SPARTAN SPORTS CCC Lax Men Struggle Lady Laxers Cope; Support Men

By Jesse Cases, Staff Sports Writer

By Martha Reutlinger, Staff Writer

After a dismal start to the 2008 lacrosse season for the Spartans of CCC, which saw the team lose their first two games by a combined score of 42-16 to Monroe CC and Genesee CC, the trend of losing continues. The Spartans have fought valiantly but unfortunately have failed to come out on the winning side of any games so far this season. After the Spartans first two early season losses the team suffered an embarrassing defeat by a score of 33-4 to the Generals of Herkimer CC, who undoubtedly will be contending for the national championship again this season. Pat Cameron and Mark Green combined for 28 saves in the game, splitting time in goal. The Spartans then began to show some defensive improvements during their next three games, losing by an average of just higher than 4 goals a game. Allowing a high of 14 goals to Finger lakes CC and Tompkins-Cort-

As we all know the girls’ lacrosse team isn’t having a season, but they plan to support the boys’ team. The girls who haven’t transferred are still adjusting to not playing. A surprising factor is that several girls have expressed interest in playing and said that if they had known at the beginning of the semester that the school was looking for players they would have spoken up. Sherri Stanton, one of the wouldbe returning girls lax players, said she goes to open gym and shoots around with some of the guys to keep up her skills and possibly help out the boys. She has two jobs on top of classes, working at the Fingerlakes mall and she is the student athletic trainer for the boys’ team. Therefore she is at all of the games helping and supporting the team. Although she doesn’t plan on continuing lacrosse at a four year school, she is happy about the time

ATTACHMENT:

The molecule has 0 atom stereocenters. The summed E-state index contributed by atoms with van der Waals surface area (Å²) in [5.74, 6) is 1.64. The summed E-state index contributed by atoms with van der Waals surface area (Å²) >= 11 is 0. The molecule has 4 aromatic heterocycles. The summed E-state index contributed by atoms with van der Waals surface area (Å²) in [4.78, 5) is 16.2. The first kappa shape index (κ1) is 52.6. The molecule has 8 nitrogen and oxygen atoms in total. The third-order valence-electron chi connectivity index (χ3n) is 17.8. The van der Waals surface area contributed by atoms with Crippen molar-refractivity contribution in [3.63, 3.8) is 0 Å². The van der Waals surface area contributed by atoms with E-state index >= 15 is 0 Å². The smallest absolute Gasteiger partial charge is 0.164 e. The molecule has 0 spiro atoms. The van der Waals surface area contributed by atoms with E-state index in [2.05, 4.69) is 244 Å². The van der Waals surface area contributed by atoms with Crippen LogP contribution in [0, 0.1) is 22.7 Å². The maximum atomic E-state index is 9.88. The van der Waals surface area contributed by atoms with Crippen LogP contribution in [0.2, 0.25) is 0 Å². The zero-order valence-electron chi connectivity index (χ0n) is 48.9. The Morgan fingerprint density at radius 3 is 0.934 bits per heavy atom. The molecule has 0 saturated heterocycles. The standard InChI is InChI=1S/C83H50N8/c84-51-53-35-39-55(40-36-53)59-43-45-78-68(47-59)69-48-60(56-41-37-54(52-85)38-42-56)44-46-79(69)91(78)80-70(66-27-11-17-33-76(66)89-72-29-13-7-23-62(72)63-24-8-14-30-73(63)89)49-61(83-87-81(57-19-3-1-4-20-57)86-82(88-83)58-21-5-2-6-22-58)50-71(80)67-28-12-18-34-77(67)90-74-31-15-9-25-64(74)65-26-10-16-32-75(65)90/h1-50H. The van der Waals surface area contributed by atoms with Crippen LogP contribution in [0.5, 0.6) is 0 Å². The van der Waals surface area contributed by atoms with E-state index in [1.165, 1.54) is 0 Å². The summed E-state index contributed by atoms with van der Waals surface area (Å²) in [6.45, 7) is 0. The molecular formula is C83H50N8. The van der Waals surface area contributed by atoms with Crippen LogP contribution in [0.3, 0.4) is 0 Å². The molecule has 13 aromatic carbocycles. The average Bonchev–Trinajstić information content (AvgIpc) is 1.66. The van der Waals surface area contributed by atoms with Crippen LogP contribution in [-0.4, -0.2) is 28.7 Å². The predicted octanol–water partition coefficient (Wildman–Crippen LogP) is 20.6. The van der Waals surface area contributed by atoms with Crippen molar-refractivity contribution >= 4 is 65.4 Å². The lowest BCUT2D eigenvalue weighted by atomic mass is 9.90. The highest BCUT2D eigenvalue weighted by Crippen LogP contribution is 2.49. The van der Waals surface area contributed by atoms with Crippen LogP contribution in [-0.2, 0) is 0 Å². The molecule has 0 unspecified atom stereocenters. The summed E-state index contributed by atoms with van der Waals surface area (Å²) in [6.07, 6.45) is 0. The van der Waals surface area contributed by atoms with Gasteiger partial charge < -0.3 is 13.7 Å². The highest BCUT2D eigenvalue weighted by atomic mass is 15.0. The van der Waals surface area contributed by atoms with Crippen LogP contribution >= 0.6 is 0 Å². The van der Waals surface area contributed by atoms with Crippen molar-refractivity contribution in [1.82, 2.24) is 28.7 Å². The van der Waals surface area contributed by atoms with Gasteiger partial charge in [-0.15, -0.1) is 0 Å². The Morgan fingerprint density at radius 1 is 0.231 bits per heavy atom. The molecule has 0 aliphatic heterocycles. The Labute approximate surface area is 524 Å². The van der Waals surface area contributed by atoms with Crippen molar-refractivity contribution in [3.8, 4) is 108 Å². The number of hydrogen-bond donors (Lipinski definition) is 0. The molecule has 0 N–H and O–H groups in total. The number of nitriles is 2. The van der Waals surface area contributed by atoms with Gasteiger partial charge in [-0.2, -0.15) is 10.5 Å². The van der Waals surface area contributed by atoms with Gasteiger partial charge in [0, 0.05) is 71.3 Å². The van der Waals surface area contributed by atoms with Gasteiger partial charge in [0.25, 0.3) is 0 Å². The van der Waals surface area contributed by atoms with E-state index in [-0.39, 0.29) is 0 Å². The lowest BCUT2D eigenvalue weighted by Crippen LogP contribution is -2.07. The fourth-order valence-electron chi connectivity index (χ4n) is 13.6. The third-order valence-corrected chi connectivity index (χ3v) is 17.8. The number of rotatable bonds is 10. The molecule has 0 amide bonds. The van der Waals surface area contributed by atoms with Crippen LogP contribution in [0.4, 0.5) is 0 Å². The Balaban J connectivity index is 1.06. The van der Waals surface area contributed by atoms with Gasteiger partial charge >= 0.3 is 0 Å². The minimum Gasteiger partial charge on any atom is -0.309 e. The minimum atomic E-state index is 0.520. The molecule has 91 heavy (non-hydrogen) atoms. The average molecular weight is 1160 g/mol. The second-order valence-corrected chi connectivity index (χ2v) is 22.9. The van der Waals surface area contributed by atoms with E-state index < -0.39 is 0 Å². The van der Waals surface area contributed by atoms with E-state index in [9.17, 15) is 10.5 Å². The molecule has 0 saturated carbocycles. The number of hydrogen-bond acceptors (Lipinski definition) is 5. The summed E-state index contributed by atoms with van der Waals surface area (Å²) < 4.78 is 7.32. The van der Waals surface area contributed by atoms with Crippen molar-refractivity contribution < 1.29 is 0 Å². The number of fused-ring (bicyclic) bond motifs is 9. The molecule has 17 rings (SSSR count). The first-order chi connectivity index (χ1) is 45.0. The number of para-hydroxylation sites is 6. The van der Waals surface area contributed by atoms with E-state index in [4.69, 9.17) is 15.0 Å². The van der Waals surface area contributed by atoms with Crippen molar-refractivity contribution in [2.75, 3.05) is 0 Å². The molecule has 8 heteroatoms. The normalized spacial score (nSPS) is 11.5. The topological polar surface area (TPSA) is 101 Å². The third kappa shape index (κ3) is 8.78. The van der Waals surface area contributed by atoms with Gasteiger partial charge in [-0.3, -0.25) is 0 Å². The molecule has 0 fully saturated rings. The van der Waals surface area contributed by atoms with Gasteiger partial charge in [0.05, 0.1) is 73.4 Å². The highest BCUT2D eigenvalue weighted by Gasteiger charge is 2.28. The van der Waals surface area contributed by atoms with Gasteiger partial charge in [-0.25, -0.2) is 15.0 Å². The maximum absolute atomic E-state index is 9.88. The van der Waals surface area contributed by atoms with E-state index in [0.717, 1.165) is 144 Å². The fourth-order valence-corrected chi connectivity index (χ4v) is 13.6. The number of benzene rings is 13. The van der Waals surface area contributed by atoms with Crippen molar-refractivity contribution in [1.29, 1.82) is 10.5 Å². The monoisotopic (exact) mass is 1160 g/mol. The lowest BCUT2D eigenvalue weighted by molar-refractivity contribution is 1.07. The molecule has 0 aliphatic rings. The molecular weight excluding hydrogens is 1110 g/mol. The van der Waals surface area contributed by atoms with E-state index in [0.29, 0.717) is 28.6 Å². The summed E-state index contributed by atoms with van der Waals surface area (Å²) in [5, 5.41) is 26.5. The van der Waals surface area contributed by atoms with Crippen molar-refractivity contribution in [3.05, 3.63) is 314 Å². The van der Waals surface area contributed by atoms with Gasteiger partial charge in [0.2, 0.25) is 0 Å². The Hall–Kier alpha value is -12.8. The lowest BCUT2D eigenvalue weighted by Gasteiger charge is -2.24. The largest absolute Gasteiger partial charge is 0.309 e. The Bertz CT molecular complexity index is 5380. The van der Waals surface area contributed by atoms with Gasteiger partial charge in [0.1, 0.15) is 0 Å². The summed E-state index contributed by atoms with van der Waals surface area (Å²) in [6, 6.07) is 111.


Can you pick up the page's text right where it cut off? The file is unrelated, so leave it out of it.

land CC, and just 13 goals to Mohawk Valley CC. Nate North continues to lead the Spartans as they search for their first victory of the season. The Spartans then suffered another dismal loss, coming by the hands of the last year’s national champion Lazers of Onondaga Community College, by a score of 33-5. Following the loss to OCC came another loss this time to by the hands of the pioneers of Alfred State College by a score of 19-8. The pioneers rallied after a 7-5 halftime deficit to give the Spartans their eighth defeat of the season. The Spartans have six games remaining on the season against SUNY Cobleskill, Mercyhurst, Dean College, Jefferson CC, SUNY Delhi and Hudson Valley CC. With the last home game of the season coming on Wednesday April 16th against Mercyhurst. Hopefully with the talent and leadership of players like Nate North the team can end the season on a positive note.